Chamber: Don’t tax PPP loans

Boston Statehouse

Shown is a portion of a Small Business Administration Paycheck Protection Program Borrower Application Form, Tuesday, April 21, 2020 in Washington. The Paycheck Protection was supposed to be a lifeline for small businesses, helping them stay afloat and keep their employees on the payroll during the coronavirus pandemic. But guidelines from the Small Business Administration say that businesses are ineligible if someone who owns at least 20 percent of the company is incarcerated, under indictment, on probation or parole or had been convicted of a felony within the last five years. Ineligible would-be applicants and advocates say the restrictions are a slap in the face for those who have served their time, especially from an administration that has trumpeted second chances. (AP Photo/Wayne Partlow)

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BOSTON (SHNS) – Greater Boston Chamber of Commerce head Jim Rooney is asking lawmakers to make quick work of a piece of legislation that would update state rules so businesses are not taxed for forgivable Paycheck Protection Program loans.

The bill, SD 172 filed by Sen. Eric Lesser, would bring the state tax code in line with a provision of last year’s CARES Act that exempts the forgiven PPP loans from federal income tax, Rooney said.

If the Legislature does not make the change, businesses that pay the state’s personal income tax would have to include the amount of their forgiven PPP loans in their gross income for state tax purposes.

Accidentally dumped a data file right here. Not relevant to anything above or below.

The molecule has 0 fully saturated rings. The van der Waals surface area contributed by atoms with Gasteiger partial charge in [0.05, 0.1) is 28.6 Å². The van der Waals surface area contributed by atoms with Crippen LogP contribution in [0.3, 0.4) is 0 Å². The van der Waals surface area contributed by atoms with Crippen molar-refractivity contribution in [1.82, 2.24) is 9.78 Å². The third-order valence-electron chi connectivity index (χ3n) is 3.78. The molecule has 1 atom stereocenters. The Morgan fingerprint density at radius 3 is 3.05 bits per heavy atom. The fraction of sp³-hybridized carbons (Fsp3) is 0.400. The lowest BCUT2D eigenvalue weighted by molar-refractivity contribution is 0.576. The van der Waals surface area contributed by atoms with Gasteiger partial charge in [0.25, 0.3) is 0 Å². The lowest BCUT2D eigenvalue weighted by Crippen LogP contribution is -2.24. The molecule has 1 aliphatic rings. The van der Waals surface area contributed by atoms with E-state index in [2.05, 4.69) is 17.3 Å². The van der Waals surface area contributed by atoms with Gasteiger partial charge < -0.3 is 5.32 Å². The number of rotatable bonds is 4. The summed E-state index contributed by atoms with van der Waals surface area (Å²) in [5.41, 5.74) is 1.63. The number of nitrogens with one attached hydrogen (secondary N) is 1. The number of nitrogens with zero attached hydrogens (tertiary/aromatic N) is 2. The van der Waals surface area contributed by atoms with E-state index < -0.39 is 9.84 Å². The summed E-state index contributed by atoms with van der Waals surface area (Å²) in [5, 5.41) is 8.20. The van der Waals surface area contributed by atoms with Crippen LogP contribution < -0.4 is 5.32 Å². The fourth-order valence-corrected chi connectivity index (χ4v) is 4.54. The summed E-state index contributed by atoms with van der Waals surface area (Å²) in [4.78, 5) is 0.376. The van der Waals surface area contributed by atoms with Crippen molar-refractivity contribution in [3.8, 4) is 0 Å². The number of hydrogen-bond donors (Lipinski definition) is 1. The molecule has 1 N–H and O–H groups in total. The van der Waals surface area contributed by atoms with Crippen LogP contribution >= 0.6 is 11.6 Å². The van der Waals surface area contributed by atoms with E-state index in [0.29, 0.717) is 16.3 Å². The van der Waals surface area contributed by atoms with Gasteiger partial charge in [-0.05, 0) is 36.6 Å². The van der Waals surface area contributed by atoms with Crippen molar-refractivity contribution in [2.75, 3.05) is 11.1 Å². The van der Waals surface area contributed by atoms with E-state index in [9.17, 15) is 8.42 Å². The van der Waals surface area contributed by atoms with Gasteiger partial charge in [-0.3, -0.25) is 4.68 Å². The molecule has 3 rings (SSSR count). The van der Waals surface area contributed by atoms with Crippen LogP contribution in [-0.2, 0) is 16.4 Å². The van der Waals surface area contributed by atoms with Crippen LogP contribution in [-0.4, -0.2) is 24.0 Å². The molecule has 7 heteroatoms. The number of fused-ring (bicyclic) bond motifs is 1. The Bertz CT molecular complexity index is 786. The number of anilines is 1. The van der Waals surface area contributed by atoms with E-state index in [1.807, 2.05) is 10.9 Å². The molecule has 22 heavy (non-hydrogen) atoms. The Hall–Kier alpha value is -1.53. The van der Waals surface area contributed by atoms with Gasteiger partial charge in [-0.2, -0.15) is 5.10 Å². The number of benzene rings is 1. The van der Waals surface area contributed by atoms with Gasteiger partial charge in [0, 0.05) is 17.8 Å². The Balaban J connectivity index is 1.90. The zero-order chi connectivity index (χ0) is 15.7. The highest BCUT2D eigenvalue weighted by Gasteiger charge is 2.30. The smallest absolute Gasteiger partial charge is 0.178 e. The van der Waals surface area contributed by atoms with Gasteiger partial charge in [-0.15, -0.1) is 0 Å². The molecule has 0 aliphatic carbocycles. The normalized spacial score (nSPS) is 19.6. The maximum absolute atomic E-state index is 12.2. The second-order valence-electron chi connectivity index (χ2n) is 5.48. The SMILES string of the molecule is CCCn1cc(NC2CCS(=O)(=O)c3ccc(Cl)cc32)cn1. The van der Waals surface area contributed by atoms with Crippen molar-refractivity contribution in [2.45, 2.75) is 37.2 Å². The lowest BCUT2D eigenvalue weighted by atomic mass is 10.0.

“It is clearly not the intent of the program to have these loans taxed because Congress took two rare steps regarding PPP: forgiving loans if payroll and headcount are maintained and exempting forgiven loans from federal income tax,” Rooney said in the letter to legislators. “These steps were taken because the purpose of the program is to maintain jobs and business activity. By subjecting the forgiven loans to tax, the state would undercut those goals.”

Rooney said the issue affects only businesses with a particular legal structure, one that is most common with self-employed individuals, sole proprietors, and pass-through entities. The bill has not yet been referred to a committee, in part because the House and Senate have not yet organized themselves into a committee structure.

Rooney said he understands that the state faces an uncertain revenue picture, but told lawmakers that giving up the tax revenue on the forgiven PPP loans would “provide much-needed relief for small businesses” and keep many of them afloat.

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